What is the toughest lesson you ever learned in the studio and on the stage?
We like to push extremes with our music, but there is a point where you have to say, “ok, if we push it any further it won’t even be listenable.” Music is a funny creature that way. You have an idea or a vision in your head of a song, but what comes out is not always what you imagined. In the studio there were times where we had to make decisions that made the songs more listenable, and better overall. The artist in me squirmed at the idea, but it made the ideas something more listenable/something people could grasp. On stage it’s the same thing: if you push something technically to the point where no one but the band knows what’s going on, you’ve completely alienated your audience. We’ve learned through experience that there is a point where you can push your audience away.
What bands would you like to tour with and who has been your favorite to tour with this far? Any particular reason?
I’d definitely like to tour with any of these bands: The Faceless, Lye By Mistake, Beneath the Massacre, Ion Dissonance, Origin, Dillinger Escape Plan, Pig Destroyer, Despised Icon, Psyopus, Cephalic Carnage, Meshuggah, Neuraxis, Obscura, Necrophagist, Tony Danza Tapdance Extravaganza, the list goes on and on. Favourite band we’ve toured with thus far: definitely a hard choice between some of friends in Ontario: Bloodshoteye, Dismata, Glasgow Grin, Closed Casket Funeral (RIP), Drudgery, Titan. These guys are our best friends, and it’s always been an amazing time any time we play together.
What is currently playing on your iPod or CD Player?
Currently in my CD player: The Faceless – Planetary Duality, Isis – The Red Sea, Maylene & the Sons of Disaster, Brand New, Kurt Elling, Pig Destoyer.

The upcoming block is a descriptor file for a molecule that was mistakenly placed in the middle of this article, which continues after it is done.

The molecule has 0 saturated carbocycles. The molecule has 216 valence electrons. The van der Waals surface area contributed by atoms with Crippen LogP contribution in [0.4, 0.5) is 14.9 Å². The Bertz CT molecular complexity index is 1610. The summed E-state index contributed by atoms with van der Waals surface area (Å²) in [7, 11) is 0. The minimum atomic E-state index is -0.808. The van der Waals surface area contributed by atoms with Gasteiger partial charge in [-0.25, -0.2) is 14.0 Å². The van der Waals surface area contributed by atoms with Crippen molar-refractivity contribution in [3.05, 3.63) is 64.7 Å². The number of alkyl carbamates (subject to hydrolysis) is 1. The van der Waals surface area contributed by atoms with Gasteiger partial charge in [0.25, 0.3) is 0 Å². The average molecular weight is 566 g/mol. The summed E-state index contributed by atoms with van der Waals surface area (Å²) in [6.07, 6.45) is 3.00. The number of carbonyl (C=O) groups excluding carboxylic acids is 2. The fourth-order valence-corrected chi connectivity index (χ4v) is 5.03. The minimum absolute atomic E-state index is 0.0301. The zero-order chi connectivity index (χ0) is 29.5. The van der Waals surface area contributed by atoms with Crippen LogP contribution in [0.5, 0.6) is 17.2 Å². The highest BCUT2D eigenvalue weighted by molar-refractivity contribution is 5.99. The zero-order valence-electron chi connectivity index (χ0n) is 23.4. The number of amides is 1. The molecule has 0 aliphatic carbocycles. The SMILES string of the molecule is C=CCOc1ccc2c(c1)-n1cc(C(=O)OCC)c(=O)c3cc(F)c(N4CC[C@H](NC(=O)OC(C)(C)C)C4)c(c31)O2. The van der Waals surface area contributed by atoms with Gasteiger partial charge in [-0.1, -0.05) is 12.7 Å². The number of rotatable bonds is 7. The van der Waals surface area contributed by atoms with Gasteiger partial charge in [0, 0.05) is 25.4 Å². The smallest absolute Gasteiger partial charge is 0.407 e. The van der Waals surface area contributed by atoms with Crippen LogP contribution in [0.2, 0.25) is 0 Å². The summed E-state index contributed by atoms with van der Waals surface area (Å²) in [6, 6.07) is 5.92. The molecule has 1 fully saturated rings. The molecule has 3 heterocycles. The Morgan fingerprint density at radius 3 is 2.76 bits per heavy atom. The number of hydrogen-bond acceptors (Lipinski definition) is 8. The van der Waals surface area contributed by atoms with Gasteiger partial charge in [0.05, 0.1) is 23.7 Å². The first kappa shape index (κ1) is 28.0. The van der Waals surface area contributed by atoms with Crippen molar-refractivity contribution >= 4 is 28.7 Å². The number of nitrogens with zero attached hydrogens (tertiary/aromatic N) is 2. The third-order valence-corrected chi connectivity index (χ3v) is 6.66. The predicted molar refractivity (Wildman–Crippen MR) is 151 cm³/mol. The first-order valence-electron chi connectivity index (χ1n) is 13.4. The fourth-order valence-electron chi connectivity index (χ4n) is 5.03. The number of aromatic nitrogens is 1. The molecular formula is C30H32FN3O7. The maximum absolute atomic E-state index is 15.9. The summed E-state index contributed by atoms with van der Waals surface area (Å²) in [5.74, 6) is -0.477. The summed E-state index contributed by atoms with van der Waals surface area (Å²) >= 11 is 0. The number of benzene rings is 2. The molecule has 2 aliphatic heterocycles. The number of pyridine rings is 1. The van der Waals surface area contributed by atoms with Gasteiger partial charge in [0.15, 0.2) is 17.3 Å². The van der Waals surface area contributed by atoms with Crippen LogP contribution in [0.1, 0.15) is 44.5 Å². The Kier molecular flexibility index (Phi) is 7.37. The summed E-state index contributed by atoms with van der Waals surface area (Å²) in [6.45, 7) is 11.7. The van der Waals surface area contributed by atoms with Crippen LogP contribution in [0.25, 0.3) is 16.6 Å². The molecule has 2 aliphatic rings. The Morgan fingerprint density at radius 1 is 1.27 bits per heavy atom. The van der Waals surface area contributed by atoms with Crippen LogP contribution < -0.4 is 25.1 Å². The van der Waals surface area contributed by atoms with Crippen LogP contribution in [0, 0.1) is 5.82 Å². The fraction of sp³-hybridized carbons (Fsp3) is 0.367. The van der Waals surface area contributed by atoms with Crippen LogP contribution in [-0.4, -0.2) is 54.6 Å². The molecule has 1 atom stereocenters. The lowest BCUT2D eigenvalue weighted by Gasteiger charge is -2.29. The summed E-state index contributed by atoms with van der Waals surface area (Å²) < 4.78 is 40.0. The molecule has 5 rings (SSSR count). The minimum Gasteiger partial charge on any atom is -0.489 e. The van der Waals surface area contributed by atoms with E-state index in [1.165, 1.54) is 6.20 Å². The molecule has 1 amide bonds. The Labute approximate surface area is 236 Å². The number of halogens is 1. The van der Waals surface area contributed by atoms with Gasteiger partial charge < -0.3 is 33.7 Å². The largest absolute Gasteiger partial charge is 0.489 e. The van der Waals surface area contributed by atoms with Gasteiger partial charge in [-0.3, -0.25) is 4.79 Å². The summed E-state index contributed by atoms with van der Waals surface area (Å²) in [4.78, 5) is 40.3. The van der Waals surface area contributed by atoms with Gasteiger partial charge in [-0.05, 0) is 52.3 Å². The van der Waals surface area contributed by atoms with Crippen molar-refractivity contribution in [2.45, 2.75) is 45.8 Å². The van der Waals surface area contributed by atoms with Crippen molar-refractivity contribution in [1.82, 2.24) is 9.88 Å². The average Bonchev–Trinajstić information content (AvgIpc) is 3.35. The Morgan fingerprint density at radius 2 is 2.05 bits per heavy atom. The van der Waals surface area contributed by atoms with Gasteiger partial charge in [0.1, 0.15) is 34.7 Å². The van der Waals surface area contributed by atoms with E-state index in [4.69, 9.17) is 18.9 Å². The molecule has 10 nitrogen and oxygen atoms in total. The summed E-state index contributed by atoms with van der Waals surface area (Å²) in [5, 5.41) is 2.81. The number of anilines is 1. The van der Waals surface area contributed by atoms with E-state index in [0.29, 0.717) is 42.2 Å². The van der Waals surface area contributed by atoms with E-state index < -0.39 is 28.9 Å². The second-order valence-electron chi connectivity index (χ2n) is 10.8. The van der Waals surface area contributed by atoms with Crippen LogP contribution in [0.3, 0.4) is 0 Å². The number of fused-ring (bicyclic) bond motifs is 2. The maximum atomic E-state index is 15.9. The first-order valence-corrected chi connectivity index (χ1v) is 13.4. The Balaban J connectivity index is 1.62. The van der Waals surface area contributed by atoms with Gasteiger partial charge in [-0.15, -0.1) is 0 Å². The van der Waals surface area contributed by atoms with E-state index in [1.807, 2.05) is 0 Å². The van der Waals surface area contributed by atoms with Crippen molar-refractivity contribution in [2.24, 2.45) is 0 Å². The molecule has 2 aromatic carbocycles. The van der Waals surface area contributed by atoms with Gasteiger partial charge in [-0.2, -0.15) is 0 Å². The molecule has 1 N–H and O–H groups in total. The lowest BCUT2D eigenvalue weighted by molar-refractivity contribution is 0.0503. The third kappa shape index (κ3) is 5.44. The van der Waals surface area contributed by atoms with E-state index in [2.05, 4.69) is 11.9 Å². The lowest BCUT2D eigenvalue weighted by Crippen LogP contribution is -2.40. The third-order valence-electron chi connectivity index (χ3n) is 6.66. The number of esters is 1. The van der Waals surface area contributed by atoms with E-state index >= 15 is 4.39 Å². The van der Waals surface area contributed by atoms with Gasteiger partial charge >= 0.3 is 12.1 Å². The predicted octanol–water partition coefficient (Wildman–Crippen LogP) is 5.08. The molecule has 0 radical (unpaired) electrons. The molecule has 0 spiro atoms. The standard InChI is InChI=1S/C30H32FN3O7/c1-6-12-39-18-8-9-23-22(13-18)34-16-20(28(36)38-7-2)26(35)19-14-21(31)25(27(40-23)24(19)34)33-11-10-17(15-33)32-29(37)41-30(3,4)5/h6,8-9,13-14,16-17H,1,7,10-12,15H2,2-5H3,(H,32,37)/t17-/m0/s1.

Describe Starring Janet Leigh in three words.
Honest Diverse Metal.
If you had a chance to go back in time, where, what, and why?
Wow haha, that’s a tough one. I’m debating whether I should answer this musically or historically haha. I’m gonna take the safe answer and say I don’t want to disrupt the space time continuum.
How do you think the recession is affecting musicians like yourself? Is it at all?
It’s hard to say in general the overall effect on musicians. Album sales have been effected for a long time because of downloading so it’s difficult to say if that is caused by the economony or by downloading. One thing that directly affects a lot of bands is this: a lot of musicians have day jobs thay have to quit to go on tour. With the job market being scarce in many places, someone who makes that choice may not come home to any kind of work. I know this is affecting some musicians, but you have to make a choice. Crowds still come out to concerts, buy merch, hopefully buy CDs as well. I’ve seen attendances up and down, but entertainment and music specifically still seem to make out ok. As long as the fans support the music they love, we’ll make it through this economy.